Director Danny Boyle’s 2000 film, The Beach, is equal parts daring adventure and pure psychological thriller.
Starring Leonardo DiCaprio after his breakout roles in the 1990s, the movie tells the story of three friends, Richard, Francois, and Etienne, who travel through rural Thailand searching for a hidden paradise island.
Boyle included reggae-inspired tunes, electronic artists, and island music on The Beach soundtrack for the drama-filled beachy tale.
Table of Contents
- Snakeblood – Leftfield
- Pure Shores – All Saints
- Porcelain – Moby
- Voices – Dario G ft. Vanessa Quinones
- 8 Ball – Underworld
- Spinning Away – Sugar Ray
- Return of Django – Asian Dub Foundation
- On Your Own (Crouch End Broadway Mix) – Blur
- Yeke Yeke (Hard Floor mix) – Mory Kanté
- Woozy – Faithless
- Richard, It’s Business as Usual – Barry Adamson
- Brutal – New Order
- Lonely Soul – Richard Ashcroft, Unkle
- Beached – Orbital & Angelo Badalamenti
Snakeblood – Leftfield
The band’s name “Leftfield” refers to a modern genre of music that was the first to blend house music together with reggae and dubstep. Leftfield duo Neil Barnes and Paul Daley came up with the idea for the new genre around 1989 when they formed their group. ‘Snakeblood’ plays during the opening credits.
Pure Shores – All Saints
The Beach is about a freelance traveler (Richard) looking for a long-lost paradise island. All Saints’ song ‘Pure Shores’ was chosen for the soundtrack because it perfectly captures his mindset during his mind-bending adventure. The tune plays during a scene as his love interest Francois invites him to the beach for a swim.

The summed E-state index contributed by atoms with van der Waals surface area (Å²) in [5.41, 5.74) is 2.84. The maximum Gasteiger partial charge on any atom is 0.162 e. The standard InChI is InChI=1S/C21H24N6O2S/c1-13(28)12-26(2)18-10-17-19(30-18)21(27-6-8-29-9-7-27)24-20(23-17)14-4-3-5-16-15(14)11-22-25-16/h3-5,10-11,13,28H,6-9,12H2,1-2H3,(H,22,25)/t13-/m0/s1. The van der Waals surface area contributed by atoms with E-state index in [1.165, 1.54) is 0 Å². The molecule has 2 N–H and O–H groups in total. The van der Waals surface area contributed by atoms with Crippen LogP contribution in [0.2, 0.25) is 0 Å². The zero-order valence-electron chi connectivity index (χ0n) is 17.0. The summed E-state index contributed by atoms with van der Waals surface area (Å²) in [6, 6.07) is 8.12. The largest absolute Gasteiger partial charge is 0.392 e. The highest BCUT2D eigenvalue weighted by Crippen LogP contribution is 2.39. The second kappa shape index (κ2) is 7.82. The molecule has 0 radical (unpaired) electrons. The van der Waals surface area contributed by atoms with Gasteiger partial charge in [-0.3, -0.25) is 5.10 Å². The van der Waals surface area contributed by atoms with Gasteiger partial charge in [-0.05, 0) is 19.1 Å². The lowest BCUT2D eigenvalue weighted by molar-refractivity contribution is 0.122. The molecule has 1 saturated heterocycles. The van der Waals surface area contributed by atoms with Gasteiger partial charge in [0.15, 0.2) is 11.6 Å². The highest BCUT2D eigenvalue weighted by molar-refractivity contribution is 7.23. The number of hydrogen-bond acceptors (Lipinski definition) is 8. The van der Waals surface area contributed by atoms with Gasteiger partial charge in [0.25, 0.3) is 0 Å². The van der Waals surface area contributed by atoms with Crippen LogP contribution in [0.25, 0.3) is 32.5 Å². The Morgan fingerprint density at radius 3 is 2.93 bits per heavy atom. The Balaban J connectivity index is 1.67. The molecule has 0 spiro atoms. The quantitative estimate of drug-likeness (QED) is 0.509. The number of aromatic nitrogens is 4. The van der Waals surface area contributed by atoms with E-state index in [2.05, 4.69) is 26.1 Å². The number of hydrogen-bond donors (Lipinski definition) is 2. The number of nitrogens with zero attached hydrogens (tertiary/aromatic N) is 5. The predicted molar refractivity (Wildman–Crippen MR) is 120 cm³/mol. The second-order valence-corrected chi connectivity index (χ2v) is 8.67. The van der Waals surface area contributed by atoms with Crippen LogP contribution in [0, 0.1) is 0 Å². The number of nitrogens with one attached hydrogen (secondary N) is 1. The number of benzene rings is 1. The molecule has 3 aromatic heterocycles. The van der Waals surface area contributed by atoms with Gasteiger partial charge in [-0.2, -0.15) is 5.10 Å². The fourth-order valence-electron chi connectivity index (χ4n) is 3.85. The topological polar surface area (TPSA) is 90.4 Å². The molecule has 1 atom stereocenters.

Related: Enjoy a day on the beach with this beach music playlist.
Porcelain – Moby
“Then I wake; it’s kaleidoscopic mind.” Moby wrote ‘Porcelain’ about an “ill-fated romance” and the song plays during Boyle’s film as the three main characters, Richard, Francois, and Etienne, are shown the supposedly utopian beach for the first time after traveling through Thailand.
Voices – Dario G ft. Vanessa Quinones
“We sailed over seven seas, searching for that missing key. Unlock a new world harmony.” Dario G’s ‘Voices’ is featured on the 2000 soundtrack to Leonardo DiCaprio’s psychologically unnerving film, The Beach. The movie finds three friends traveling the Gulf of Thailand searching for a hidden beach. But they find much more than they bargained for. ‘Voices’ plays during a scene after the main character Richard returns from a food run and brings his love interest, Francois, a gift.
Related: Sail over to the best songs about the ocean.
8 Ball – Underworld
Underworld’s song ‘8 Ball’ was included to help create more psychological and physical tension for the viewer during the film. The noteworthy song by the electronic group appears during a scene when Richard and his friends are on their way to a secluded park after discovering a sought-after hidden beach in Thailand.
Spinning Away – Sugar Ray
Originally penned by artists Brian Eno and John Cale, Sugar Ray recorded a cover version of ‘Spinning Away’ for the soundtrack. The African-inspired tune pairs well with long shots of rolling blue waves and endless beaches during transitional scenes in the movie. The tune originally appears in Cale & Eno’s excellent 1990 album, Wrong Way Up.